Kelly Amendola is the creator + writer of A Lovely Life, a fashion & lifestyle editor, and certified yoga instructor. The intention of the blog A Lovely Life is to discover, share, and celebrate topics that will help us all create a life we love. Check out the blog for wellness tips, healthy recipes, relationship matters, the latest in beauty + style, and travel spots. She believes that all of these can help us live the fullest, most authentic life possible!
A Lovely Life
A Lovely Life
Your city has been on my mind for a long time. Three years ago, I saw a long weekend guide to Charleston in the Wall Street Journal. I was immediately captivated by the deep history and horse-drawn carriages amongst trendy boutiques and innovative restaurants. A glimpse of successful contrast.
I was so excited when we decided on the “Holy City” as the destination for our first inaugural post-college (UCLA) girl's trip. It seemed like the perfect place for the six of us to spend time together with its (or do you call “it” her?) combination of beautiful scenery, laid-back vibe, and good food and nightlife. The excitement built as we researched restaurants to go to, where to stay, and things to do. I must confess (Shep, I see you’re a CHS Grit contributor), I binge-watched Bravo’s Southern Charm to get a “feel” for the city and, yes, some of its people.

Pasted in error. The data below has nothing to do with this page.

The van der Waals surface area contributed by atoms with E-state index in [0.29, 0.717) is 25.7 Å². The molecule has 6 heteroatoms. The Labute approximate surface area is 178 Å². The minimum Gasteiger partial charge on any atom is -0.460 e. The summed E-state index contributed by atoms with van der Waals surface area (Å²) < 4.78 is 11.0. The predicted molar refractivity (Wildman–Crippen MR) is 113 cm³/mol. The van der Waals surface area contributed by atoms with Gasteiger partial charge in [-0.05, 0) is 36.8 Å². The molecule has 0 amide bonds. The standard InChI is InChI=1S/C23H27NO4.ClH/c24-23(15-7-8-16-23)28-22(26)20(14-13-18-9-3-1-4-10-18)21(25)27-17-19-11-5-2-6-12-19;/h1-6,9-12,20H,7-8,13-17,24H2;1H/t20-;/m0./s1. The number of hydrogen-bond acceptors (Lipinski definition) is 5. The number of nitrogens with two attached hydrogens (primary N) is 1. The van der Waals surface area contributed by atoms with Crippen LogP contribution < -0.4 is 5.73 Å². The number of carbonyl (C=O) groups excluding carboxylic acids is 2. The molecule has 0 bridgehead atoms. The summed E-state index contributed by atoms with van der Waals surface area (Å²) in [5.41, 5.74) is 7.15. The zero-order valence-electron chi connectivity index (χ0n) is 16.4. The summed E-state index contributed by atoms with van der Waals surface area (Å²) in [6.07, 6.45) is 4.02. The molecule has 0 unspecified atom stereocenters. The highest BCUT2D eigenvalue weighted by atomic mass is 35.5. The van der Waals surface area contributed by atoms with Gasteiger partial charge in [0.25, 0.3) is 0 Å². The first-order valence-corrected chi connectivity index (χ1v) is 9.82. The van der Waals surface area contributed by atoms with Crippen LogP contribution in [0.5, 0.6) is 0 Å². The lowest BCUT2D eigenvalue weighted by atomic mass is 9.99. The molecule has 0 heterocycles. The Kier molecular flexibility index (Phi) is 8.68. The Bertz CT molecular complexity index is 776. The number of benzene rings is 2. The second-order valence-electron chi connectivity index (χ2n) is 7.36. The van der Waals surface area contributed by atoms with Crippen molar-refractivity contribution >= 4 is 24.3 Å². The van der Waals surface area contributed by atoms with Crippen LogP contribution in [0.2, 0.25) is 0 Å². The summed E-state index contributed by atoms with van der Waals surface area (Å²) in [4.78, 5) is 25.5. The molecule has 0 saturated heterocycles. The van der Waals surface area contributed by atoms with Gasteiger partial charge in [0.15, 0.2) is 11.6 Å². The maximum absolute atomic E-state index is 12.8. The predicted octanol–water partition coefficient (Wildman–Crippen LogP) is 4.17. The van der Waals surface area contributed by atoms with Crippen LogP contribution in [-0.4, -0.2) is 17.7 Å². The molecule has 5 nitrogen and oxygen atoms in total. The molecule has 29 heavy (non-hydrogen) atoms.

As you know, Charleston is a visitors haven, so it’s obviously well liked. But, in case you’re curious about an out-of-towner’s view, this is your lovely and fun Charleston through our eyes:
Our first impression of Charleston: hospitality
Day 1, Thursday: